Super 8: How Early Should You Reveal the Monster?

I had the pleasure of seeing a sneak preview of J. J. Abrams’ movie Super 8 this weekend. This is a completely spoiler-free blog entry that touches on that movie a little bit.

In monster movies, how early should you reveal the monster?

Just to get you in the mindset of monster movies, here are some examples:

  • Jaws
  • Cloverfield
  • The Host
  • Predator
  • Jurassic Park
  • King Kong
  • The Thing
  • Alien
  • The Fly
  • The Incredible Hulk

These movies all have something in common: You don’t see the monster in the first third of the movie. You see destruction caused by the monster and people’s reactions to the monster, but no monster. This is important–you’re building up suspense, curiosity, and dread.

It’s the next two thirds of these movies that are different. Some of them choose to reveal the monsters in the second third (The Host, Predator, Jurassic Park, King Kong, The Thing, Alien, The Fly, The Incredible Hulk), while others wait all the way until the last third to end the long tease (Jaws, Cloverfield).

No offense to Jaws, but I think the big reveal belongs in the second third of the movie.

Here’s why: It’s all about the audience getting a payoff.

We go to movies–specifically, we go to movies in theaters–to see something larger than life. Something bigger and more bad-ass than I’ll ever see in real life. I can see people’s faces in real life all the time. Albeit, not terrified faces, but faces no less. When I go to see a monster movie, I want me some monster!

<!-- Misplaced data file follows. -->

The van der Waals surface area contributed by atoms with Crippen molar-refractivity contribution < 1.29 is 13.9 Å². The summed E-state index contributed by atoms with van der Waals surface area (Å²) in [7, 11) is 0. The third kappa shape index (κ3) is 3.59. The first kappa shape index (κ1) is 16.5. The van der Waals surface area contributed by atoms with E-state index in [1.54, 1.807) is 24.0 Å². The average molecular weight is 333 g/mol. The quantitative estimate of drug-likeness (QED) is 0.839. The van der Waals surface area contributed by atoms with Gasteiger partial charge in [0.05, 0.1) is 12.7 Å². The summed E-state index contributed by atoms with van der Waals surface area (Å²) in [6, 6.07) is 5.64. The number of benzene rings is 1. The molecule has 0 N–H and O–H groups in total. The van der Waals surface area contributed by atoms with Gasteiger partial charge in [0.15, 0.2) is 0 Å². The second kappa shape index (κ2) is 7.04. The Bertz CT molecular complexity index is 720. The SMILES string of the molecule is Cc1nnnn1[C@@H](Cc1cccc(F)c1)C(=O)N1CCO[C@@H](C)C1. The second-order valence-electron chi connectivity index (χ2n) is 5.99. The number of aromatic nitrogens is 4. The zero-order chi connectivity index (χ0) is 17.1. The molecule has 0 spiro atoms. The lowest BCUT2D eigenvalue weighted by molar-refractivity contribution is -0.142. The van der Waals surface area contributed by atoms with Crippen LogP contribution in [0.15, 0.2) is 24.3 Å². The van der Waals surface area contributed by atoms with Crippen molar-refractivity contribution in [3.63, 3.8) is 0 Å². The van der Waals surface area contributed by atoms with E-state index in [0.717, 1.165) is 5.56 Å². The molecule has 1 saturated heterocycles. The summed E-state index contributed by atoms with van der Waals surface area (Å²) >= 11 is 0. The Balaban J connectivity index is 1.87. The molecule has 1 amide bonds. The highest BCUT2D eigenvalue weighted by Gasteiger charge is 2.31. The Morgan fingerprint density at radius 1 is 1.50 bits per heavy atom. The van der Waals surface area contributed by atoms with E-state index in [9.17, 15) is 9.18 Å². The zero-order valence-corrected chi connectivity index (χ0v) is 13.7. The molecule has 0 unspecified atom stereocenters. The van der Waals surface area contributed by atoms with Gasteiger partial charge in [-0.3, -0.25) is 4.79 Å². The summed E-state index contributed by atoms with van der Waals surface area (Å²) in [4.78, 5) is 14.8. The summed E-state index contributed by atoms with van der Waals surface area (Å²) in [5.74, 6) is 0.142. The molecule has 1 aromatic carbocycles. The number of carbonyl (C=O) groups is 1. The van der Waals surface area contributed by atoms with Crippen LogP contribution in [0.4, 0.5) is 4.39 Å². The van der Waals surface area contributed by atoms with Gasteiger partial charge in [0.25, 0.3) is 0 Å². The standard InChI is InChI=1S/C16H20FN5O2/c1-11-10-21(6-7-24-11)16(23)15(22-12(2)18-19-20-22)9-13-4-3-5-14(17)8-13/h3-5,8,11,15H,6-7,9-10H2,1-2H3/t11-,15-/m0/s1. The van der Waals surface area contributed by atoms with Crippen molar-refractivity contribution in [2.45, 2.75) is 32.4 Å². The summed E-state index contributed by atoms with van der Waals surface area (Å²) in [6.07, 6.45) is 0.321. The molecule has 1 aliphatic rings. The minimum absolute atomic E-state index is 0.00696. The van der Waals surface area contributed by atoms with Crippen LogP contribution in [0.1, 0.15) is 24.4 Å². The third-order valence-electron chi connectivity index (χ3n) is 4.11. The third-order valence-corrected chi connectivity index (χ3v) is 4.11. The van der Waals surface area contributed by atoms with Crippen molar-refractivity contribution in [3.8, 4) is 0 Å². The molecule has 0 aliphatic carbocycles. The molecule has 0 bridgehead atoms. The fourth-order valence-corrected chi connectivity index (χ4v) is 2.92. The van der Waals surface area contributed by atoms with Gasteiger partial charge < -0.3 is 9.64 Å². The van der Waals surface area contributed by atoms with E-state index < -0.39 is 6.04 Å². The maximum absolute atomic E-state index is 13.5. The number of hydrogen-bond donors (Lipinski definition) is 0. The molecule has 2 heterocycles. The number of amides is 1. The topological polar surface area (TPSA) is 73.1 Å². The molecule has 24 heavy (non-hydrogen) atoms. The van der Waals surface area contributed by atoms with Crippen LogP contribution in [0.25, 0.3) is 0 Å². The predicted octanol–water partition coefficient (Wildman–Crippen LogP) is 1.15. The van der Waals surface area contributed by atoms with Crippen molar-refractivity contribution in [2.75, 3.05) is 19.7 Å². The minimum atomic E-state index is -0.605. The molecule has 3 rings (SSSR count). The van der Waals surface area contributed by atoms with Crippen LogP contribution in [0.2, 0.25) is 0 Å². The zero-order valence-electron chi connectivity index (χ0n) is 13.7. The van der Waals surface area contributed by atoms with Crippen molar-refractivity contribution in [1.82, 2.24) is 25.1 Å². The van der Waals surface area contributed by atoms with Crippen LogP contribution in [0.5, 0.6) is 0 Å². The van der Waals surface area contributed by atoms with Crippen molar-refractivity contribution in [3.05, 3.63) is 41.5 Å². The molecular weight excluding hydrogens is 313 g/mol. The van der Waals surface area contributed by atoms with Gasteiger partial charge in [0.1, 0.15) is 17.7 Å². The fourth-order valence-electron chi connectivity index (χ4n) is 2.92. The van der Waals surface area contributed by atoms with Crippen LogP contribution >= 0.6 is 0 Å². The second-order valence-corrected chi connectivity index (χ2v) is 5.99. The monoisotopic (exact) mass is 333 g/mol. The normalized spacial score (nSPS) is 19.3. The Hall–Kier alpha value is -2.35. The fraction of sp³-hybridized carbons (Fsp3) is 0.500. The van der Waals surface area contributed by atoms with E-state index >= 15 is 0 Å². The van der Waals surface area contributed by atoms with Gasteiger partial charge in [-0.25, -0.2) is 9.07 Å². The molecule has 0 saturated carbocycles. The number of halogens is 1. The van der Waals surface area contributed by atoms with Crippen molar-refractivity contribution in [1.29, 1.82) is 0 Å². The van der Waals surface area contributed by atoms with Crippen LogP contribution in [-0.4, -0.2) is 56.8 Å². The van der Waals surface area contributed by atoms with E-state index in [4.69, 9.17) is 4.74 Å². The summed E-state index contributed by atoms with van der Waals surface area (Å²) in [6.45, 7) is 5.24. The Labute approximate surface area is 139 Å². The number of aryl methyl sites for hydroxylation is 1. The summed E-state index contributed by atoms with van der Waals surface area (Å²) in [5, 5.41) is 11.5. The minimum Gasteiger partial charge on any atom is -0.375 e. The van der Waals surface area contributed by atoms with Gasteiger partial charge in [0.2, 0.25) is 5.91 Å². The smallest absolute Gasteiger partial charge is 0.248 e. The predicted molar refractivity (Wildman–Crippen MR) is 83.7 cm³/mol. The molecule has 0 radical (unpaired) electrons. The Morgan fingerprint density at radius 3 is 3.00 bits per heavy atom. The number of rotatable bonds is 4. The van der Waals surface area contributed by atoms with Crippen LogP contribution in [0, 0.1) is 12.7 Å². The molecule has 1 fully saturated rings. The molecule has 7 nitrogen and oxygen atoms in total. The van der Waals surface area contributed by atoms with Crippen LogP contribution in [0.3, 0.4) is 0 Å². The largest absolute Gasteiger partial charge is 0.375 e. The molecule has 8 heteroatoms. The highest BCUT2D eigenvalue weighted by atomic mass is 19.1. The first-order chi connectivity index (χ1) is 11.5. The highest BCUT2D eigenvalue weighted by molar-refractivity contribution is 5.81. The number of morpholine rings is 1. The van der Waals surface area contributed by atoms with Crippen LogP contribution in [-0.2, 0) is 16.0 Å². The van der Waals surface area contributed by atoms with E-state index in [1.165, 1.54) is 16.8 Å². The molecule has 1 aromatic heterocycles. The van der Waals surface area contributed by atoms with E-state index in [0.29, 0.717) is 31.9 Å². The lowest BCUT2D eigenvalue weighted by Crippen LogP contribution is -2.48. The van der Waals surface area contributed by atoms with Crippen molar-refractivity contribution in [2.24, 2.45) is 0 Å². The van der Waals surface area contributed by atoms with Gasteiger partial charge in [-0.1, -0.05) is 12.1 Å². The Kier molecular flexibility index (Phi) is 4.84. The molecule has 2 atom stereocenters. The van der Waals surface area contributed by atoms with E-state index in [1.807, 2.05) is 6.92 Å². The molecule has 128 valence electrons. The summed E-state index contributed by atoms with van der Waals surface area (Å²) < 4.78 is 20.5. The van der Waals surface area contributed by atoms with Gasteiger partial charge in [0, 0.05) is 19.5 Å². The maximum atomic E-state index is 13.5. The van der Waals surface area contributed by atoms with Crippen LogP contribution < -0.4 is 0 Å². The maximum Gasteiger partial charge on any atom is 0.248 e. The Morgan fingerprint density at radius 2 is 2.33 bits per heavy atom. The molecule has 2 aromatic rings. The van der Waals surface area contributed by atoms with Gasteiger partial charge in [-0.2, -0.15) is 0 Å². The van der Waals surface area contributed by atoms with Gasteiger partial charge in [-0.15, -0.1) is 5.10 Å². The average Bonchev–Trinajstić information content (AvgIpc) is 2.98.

Now, I understand that our imaginations are way more powerful than anything we’ll see on the big screen. When you see a giant footprint in the mud, your mind fills that footprint with something bigger and more terrifying than a computer-generated monster. So you could say that the best monster possible would be invisible (not unlike the Predator).

But still, I paid $10: I want a giant monster for two-thirds of a movie. What do you want?

Monsters aside, J.J. Abrams has created a fantastic world for his movie to occupy. It’s a movie about kids creating something before the world takes creation away, about first love (Fanning is fantastic), about friendship, and about fathers who don’t know how to be fathers. This movie didn’t even need a monster to be good.